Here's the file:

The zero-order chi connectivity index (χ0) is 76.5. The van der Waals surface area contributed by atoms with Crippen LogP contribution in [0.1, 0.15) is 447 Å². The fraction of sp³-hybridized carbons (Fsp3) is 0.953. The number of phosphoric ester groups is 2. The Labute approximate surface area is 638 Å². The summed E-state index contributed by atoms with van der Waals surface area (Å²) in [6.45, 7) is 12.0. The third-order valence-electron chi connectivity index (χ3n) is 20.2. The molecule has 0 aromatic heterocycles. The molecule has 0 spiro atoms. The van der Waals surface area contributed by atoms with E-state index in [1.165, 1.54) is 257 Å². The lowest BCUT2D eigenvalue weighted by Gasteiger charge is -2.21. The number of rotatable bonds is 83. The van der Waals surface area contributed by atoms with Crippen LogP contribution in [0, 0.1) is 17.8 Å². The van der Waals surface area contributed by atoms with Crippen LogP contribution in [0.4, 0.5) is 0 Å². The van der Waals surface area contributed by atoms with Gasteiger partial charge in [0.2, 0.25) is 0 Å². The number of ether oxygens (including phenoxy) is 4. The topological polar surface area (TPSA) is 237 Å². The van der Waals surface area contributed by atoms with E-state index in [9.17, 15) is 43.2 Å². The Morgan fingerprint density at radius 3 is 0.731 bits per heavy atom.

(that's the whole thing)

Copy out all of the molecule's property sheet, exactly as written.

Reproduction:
The zero-order chi connectivity index (χ0) is 76.5. The van der Waals surface area contributed by atoms with Crippen LogP contribution in [0.1, 0.15) is 447 Å². The fraction of sp³-hybridized carbons (Fsp3) is 0.953. The number of phosphoric ester groups is 2. The Labute approximate surface area is 638 Å². The summed E-state index contributed by atoms with van der Waals surface area (Å²) in [6.45, 7) is 12.0. The third-order valence-electron chi connectivity index (χ3n) is 20.2. The molecule has 0 aromatic heterocycles. The molecule has 0 spiro atoms. The van der Waals surface area contributed by atoms with E-state index in [1.165, 1.54) is 257 Å². The lowest BCUT2D eigenvalue weighted by Gasteiger charge is -2.21. The number of rotatable bonds is 83. The van der Waals surface area contributed by atoms with Crippen LogP contribution in [0, 0.1) is 17.8 Å². The van der Waals surface area contributed by atoms with Crippen LogP contribution in [0.4, 0.5) is 0 Å². The van der Waals surface area contributed by atoms with Gasteiger partial charge in [0.2, 0.25) is 0 Å². The number of ether oxygens (including phenoxy) is 4. The topological polar surface area (TPSA) is 237 Å². The van der Waals surface area contributed by atoms with E-state index in [9.17, 15) is 43.2 Å². The Morgan fingerprint density at radius 3 is 0.731 bits per heavy atom.